Feminist performance festival Edgy Women is out of bounds for its 20th edition
“Active feminist performance artists are fierce survivors of the patriarchal machine,” multi-disciplinary queer artist Coral Short (pictured, left) tells me in advance of the premiere of her piece Stop Beating Yourself Up at the Chat Bleu on Friday night. The Million-Dollar-Baby-esque boxing ring on Beaubien will be the main venue for the “undisciplined, unapologetic” Edgy Women festival from March 7 to 10, with major players from Montréal and Europe’s feminist live arts scene taking to the ring with skull-cracking performances programmed by art maven Miriam Ginestier.
In addition to Short’s work, which will play on the literal meaning of “beating yourself up,” there will be dozens of bad-ass ladies exploring the intersection of sports and performance art expressed by and through women’s bodies. By which they mean there’s a hockey game in the programme curated by writer/coach Meg Hewings, and live wrestling dramatics by Belgian lucha libre lover Marijs Boulogne and world-famous wrestler LuFisto. LA-based body modifier, ex-Montréaler, and ex-boxer Heather Cassils – whose sculpted physique graces the poster for the festival – will be thrown into the mix, along with onetime drag king and Berlin-based tactician Antonija Livingstone, who will perform alongside local it-girl Angy T Horné and Montréal artworld fixtures Catherine Lalonde Massecar and Virginie Jourdain for the GAME ON programme Friday and Saturday nights. In Jourdain and collaborator Florence LaRose’s Tour de piste, they’ll bring in male body builders for spectators to “pony-ride” around the club!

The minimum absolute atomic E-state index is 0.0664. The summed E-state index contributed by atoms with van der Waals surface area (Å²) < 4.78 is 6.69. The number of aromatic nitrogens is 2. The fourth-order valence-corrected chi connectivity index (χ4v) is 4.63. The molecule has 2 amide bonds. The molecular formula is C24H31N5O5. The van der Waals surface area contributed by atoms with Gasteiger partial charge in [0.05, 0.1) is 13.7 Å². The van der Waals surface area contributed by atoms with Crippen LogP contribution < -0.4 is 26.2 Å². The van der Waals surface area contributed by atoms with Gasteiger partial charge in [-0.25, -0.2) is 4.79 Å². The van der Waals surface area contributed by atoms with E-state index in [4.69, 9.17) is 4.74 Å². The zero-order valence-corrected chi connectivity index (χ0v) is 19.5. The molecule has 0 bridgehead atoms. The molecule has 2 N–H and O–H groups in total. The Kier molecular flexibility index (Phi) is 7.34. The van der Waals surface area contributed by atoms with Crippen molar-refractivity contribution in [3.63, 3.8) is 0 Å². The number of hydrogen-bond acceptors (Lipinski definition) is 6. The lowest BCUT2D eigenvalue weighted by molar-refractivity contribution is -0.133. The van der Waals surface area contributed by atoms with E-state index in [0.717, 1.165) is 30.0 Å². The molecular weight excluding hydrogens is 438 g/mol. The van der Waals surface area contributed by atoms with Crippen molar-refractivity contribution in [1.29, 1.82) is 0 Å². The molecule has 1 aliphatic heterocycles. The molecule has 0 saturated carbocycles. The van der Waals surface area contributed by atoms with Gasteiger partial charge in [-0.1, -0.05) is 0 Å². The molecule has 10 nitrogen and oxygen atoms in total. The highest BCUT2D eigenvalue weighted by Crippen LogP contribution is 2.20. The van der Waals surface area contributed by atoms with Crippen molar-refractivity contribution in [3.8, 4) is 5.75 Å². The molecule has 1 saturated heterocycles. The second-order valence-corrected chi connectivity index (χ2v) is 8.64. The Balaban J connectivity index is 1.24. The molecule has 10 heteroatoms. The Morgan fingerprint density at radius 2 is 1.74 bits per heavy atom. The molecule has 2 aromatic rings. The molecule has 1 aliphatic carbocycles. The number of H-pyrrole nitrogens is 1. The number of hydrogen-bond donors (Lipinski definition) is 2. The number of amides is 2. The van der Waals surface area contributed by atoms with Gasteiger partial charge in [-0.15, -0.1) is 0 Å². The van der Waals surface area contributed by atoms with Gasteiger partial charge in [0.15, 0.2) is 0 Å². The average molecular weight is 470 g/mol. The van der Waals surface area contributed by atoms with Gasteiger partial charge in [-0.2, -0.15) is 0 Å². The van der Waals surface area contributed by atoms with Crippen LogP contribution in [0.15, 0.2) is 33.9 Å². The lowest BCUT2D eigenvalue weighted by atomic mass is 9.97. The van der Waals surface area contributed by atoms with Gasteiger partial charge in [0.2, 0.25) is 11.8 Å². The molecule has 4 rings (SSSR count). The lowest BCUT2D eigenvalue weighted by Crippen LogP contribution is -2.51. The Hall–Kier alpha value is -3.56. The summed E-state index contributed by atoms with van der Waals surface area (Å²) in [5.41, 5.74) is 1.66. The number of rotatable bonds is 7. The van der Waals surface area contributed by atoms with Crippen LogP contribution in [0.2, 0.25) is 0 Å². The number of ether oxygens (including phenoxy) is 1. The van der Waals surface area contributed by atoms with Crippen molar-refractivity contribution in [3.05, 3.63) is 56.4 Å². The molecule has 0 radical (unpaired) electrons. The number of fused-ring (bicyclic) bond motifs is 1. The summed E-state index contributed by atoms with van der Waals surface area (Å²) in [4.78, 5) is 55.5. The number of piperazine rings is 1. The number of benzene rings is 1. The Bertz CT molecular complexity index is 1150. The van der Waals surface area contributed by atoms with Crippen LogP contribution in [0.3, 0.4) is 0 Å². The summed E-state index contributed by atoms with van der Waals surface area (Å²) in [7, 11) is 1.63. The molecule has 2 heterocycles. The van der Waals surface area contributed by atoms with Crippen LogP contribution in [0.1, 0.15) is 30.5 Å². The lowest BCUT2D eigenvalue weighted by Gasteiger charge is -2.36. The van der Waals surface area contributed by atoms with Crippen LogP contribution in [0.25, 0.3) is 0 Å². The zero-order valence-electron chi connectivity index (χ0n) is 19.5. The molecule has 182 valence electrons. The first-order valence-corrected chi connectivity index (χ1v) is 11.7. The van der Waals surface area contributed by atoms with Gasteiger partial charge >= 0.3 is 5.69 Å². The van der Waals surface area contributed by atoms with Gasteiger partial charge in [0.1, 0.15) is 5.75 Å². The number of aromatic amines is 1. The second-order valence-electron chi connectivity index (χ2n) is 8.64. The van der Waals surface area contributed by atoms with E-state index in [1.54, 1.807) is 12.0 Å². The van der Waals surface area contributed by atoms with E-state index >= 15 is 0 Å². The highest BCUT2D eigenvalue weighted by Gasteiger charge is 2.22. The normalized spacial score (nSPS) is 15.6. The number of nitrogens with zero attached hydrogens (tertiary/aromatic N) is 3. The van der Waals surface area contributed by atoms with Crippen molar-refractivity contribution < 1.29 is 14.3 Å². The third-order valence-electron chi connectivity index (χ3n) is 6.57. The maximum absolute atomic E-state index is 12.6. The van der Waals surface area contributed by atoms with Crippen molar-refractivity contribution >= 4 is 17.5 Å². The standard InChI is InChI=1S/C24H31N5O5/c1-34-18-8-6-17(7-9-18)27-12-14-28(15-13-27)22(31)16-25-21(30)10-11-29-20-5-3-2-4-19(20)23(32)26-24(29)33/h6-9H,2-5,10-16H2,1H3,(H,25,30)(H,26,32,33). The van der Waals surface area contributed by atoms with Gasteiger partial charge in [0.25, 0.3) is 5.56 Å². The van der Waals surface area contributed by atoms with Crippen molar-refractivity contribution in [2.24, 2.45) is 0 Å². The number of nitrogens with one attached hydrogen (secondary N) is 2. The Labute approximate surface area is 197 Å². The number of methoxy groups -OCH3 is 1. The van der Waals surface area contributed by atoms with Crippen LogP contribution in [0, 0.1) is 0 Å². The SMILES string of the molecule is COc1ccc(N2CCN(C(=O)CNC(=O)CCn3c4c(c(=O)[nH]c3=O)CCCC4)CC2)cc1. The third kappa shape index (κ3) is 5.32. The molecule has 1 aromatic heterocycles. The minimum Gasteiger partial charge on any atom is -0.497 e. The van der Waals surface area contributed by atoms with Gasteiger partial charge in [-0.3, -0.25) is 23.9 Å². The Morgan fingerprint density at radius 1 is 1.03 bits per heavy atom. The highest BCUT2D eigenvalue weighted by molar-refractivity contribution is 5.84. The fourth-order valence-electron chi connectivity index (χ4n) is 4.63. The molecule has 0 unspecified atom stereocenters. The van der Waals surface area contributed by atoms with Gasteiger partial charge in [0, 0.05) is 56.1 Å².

“Edgy Women is a really unusual festival,” says Miriam Ginestier, known for her devotion to all things arty, queer and women-focused such as her bygone Meow Mix cabarets. “It’s underground, but at the same time it’s all ages and everyone is welcome. It highlights experimental performance, but also tries to bring together the general public, academics, and artists in an environment that’s very fun and challenging.” Walking the very fine line between fun and serious is often fertile ground for radical performance, and perhaps never more so than with this year’s theme of Art/ Sport/ Gender.
“Lucha libre is the only live art that [embodies] courage – it’s a combination of sport and stand-up comedy,” Edgy favourite Marijs Boulogne says. Her EDGY LUCHA event (Sunday) will have burlesque beauty Mia van Leeuwen (Hard Candy, pictured, right) as its much-anticipated half-time show. To truly understand this festival, don’t miss the late-night hockey game on March 7, where artist/coach Meg Hewings will be calling out newly invented “rules” at the Aréna Mont-Royal to “poke fun at a sport that goddamn people take too seriously,” Ginestier explains. “It’s to remind you that people make these rules up, that these rules become traditional, and then sacred, and then we don’t question them anymore,” she asserts. Ding ding ding: it’s game on at Edgy Women!
Photo credits: Tif Flowers (Coral Short) and Ryszard Hunka (Mia Van Leeuwen).